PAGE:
Fundraiser benefits for cardiac care program

In one home, people share shrimp hors d’oeuvres, drink sweet pea and mint soup shooters, and sip wine while mingling.

Not too far away, another group of people sit in a basement, eating spicy food while watching the Olympic  opening ceremony.

Both homes, along with three others, were hosting galas on Feb. 11 and 12 to raise money for the Rouge Valley Health System’s cardiac care program.

The program is in its first year and was started by Ann and Gord Moore, board members of the RVHS Foundation, said foundation spokesperson Kerry McLeish. The five households in Scarborough and Ajax raised over $10,000 in two evenings.

“There is a misconception with most people that all of the programs at the hospital are funded by the government,” said one of the gala hosts Raj Thavaratnasingham, who lives within a few kilometres of the Centenary Hospital.

“I think it’s important that the community gets involved to make sure that the hospital that serves the community is in good shape,” he said.

The minimum donation to attend a gala was $50, but Thavaratnasingham said  some people gave as much as $300. He also encouraged a friend, who is not directly involved with the hospital, to host a gala in his home.

Thavaratnasingham has lived in the community for 19 years and began volunteering at the hospital as a way to help it grow.

“Some people don’t give a penny to the hospital, but they have done more for the hospital by being a volunteer, by helping the patients, talking to the elder patients and caring for them,” he said.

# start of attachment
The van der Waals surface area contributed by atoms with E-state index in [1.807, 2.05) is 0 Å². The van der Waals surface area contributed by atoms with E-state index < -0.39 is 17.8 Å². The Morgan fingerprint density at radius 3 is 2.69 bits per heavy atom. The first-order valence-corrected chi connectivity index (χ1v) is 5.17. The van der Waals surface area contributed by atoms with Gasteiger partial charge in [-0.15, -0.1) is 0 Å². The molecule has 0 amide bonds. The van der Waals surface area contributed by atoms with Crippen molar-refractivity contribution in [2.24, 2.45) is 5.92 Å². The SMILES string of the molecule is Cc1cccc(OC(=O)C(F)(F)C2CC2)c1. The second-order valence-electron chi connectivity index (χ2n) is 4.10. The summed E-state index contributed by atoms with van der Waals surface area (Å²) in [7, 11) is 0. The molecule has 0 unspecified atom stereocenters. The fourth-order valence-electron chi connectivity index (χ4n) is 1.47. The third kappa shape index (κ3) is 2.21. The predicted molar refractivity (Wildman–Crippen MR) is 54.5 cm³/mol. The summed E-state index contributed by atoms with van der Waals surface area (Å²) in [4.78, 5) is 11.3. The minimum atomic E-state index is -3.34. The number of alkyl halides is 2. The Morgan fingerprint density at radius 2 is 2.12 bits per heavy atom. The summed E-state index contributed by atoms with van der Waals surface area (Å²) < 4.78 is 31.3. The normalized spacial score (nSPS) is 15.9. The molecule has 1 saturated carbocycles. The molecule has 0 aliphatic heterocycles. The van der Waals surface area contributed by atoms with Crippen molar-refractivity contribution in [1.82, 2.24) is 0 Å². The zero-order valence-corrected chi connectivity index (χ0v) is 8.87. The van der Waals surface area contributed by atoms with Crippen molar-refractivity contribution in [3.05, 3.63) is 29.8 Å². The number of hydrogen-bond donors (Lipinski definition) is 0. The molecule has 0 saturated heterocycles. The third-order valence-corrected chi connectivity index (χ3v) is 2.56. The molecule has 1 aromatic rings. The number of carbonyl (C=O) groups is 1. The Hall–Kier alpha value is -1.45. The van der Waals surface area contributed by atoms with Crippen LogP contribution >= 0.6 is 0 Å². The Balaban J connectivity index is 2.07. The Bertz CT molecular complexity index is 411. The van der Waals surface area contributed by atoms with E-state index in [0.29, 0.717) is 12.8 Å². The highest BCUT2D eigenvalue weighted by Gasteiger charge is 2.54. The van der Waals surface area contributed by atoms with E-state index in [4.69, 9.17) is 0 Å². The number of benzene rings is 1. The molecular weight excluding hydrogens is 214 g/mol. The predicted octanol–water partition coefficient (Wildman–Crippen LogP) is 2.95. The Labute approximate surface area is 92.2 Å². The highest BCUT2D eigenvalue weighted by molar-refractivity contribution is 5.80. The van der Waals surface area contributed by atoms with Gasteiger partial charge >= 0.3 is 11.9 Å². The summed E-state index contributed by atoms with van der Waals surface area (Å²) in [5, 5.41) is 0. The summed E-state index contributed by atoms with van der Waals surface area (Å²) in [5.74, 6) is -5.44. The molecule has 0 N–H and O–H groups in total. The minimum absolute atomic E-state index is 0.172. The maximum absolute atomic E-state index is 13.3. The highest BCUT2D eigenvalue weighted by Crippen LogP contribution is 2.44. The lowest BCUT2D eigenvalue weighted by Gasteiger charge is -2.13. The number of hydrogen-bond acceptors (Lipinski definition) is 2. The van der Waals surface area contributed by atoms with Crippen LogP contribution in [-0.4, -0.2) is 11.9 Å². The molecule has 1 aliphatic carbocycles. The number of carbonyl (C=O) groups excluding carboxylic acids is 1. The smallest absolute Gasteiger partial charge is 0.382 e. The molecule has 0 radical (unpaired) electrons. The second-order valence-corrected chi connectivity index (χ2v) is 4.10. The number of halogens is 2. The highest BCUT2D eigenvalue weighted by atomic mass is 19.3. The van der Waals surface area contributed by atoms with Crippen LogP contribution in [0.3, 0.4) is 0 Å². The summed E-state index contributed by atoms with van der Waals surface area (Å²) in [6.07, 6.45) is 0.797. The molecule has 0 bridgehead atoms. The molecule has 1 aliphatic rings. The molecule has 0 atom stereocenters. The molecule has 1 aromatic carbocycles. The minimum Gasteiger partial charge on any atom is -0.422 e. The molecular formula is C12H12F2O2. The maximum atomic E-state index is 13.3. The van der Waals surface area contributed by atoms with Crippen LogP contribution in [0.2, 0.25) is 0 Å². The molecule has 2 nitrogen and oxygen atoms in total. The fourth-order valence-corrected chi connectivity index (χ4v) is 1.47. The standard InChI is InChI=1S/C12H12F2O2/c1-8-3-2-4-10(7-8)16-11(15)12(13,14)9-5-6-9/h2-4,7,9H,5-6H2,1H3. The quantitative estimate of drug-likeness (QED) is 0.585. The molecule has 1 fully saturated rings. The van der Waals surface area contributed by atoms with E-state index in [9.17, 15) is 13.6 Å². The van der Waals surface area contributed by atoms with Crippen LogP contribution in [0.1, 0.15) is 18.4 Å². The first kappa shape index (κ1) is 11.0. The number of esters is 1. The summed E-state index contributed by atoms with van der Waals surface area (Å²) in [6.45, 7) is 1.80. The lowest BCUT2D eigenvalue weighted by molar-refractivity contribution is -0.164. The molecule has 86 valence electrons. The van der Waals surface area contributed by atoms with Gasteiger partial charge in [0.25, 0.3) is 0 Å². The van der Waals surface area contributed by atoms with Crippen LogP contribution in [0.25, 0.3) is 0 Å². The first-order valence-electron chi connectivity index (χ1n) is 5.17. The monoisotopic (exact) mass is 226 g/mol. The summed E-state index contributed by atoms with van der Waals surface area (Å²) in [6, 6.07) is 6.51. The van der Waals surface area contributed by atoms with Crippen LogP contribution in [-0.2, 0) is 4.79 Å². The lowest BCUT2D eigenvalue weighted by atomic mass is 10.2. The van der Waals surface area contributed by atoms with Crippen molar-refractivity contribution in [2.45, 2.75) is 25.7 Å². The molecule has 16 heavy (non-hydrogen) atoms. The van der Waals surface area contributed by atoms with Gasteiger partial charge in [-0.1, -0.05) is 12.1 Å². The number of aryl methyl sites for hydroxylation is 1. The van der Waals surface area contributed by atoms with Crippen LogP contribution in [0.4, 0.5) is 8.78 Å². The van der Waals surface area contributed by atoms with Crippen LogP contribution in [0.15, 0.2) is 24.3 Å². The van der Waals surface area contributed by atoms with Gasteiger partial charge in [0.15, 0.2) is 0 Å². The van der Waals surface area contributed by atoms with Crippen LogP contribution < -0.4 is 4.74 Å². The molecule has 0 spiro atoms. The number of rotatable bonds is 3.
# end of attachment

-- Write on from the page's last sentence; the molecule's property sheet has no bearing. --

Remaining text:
Partnering with his wife Kumudhini Thavara, Thavaratnasingham served traditional spicy Tamil meals to his 32 guests.  Their gala took place on the opening night of the Olympic Games and everyone watched the opening ceremony together.

Joanne Moffitt, 67, a volunteer at the Centenary Hospital, also hosted a gala in her home.

“It’s my hospital — it’s where my children went when they had their bumps and bangs and stitches,” Moffitt said.

Moffitt said she had help from her friend Millie Tavener with putting out the invitations and organizing the event. Almost 50 people attended.

One of the guests was a professional chef who served up hors d’oeuvres, while others brought a variety of dishes. Journalist and wine-connoisseur Dick Singer organized a wine tasting.

RVHS cardiologist, Dr. Amir Janmohamed, spoke at the event. Moffitt’s sister, who is a heart transplant patient, also attended.

“People could see the benefits of donating or giving money towards these programs and how important they are,” Moffitt said.

The foundation’s next gala will be held at the Ontario Science Centre on March 26, with the proceeds going to the cardiac program.